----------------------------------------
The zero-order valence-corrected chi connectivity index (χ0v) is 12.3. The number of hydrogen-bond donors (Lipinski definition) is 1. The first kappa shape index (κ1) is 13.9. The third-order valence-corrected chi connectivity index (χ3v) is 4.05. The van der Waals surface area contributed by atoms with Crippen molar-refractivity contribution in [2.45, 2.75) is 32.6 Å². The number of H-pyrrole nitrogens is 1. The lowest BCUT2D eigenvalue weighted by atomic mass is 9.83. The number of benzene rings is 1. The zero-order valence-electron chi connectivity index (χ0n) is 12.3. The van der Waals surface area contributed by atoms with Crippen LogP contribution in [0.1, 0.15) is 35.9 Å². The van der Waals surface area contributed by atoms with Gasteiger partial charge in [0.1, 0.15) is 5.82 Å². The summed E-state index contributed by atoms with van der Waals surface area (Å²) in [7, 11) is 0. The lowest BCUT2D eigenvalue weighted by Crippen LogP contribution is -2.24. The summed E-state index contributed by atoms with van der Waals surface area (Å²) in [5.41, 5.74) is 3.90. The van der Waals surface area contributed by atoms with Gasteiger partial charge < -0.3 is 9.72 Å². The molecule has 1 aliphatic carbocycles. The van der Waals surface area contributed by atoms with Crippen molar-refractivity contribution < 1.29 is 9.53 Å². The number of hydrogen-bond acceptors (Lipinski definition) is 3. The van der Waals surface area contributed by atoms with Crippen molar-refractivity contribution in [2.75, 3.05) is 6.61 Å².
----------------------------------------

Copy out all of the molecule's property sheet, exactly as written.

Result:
The zero-order valence-corrected chi connectivity index (χ0v) is 12.3. The number of hydrogen-bond donors (Lipinski definition) is 1. The first kappa shape index (κ1) is 13.9. The third-order valence-corrected chi connectivity index (χ3v) is 4.05. The van der Waals surface area contributed by atoms with Crippen molar-refractivity contribution in [2.45, 2.75) is 32.6 Å². The number of H-pyrrole nitrogens is 1. The lowest BCUT2D eigenvalue weighted by atomic mass is 9.83. The number of benzene rings is 1. The zero-order valence-electron chi connectivity index (χ0n) is 12.3. The van der Waals surface area contributed by atoms with Crippen LogP contribution in [0.1, 0.15) is 35.9 Å². The van der Waals surface area contributed by atoms with Gasteiger partial charge in [0.1, 0.15) is 5.82 Å². The summed E-state index contributed by atoms with van der Waals surface area (Å²) in [7, 11) is 0. The lowest BCUT2D eigenvalue weighted by Crippen LogP contribution is -2.24. The summed E-state index contributed by atoms with van der Waals surface area (Å²) in [5.41, 5.74) is 3.90. The van der Waals surface area contributed by atoms with Gasteiger partial charge < -0.3 is 9.72 Å². The molecule has 1 aliphatic carbocycles. The van der Waals surface area contributed by atoms with Crippen molar-refractivity contribution < 1.29 is 9.53 Å². The number of hydrogen-bond acceptors (Lipinski definition) is 3. The van der Waals surface area contributed by atoms with Crippen molar-refractivity contribution in [2.75, 3.05) is 6.61 Å².